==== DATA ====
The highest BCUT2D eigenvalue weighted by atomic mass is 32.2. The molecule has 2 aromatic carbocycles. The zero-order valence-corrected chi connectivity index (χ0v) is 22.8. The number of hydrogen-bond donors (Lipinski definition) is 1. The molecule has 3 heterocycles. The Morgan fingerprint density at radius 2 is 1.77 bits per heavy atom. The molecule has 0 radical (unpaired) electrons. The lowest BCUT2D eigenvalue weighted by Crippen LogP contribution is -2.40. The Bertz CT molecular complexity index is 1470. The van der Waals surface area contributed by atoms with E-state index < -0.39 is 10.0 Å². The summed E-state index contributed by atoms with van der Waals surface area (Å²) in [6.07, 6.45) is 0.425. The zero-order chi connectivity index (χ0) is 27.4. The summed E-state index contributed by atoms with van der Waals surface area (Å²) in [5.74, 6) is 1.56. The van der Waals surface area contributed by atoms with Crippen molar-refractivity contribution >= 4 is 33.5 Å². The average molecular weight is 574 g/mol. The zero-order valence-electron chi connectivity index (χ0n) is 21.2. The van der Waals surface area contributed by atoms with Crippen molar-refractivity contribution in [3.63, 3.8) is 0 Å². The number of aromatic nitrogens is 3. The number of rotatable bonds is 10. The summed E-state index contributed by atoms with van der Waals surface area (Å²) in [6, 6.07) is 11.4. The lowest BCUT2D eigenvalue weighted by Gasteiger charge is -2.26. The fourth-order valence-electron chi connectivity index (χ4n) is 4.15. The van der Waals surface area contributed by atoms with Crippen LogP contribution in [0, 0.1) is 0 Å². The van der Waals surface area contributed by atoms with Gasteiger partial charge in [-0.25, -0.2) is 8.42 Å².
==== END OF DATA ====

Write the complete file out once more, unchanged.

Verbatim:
The highest BCUT2D eigenvalue weighted by atomic mass is 32.2. The molecule has 2 aromatic carbocycles. The zero-order valence-corrected chi connectivity index (χ0v) is 22.8. The number of hydrogen-bond donors (Lipinski definition) is 1. The molecule has 3 heterocycles. The Morgan fingerprint density at radius 2 is 1.77 bits per heavy atom. The molecule has 0 radical (unpaired) electrons. The lowest BCUT2D eigenvalue weighted by Crippen LogP contribution is -2.40. The Bertz CT molecular complexity index is 1470. The van der Waals surface area contributed by atoms with E-state index < -0.39 is 10.0 Å². The summed E-state index contributed by atoms with van der Waals surface area (Å²) in [6.07, 6.45) is 0.425. The zero-order chi connectivity index (χ0) is 27.4. The summed E-state index contributed by atoms with van der Waals surface area (Å²) in [5.74, 6) is 1.56. The van der Waals surface area contributed by atoms with Crippen molar-refractivity contribution >= 4 is 33.5 Å². The average molecular weight is 574 g/mol. The zero-order valence-electron chi connectivity index (χ0n) is 21.2. The van der Waals surface area contributed by atoms with Crippen molar-refractivity contribution in [3.63, 3.8) is 0 Å². The number of aromatic nitrogens is 3. The number of rotatable bonds is 10. The summed E-state index contributed by atoms with van der Waals surface area (Å²) in [6, 6.07) is 11.4. The lowest BCUT2D eigenvalue weighted by Gasteiger charge is -2.26. The fourth-order valence-electron chi connectivity index (χ4n) is 4.15. The van der Waals surface area contributed by atoms with Crippen LogP contribution in [0, 0.1) is 0 Å². The van der Waals surface area contributed by atoms with Gasteiger partial charge in [-0.25, -0.2) is 8.42 Å².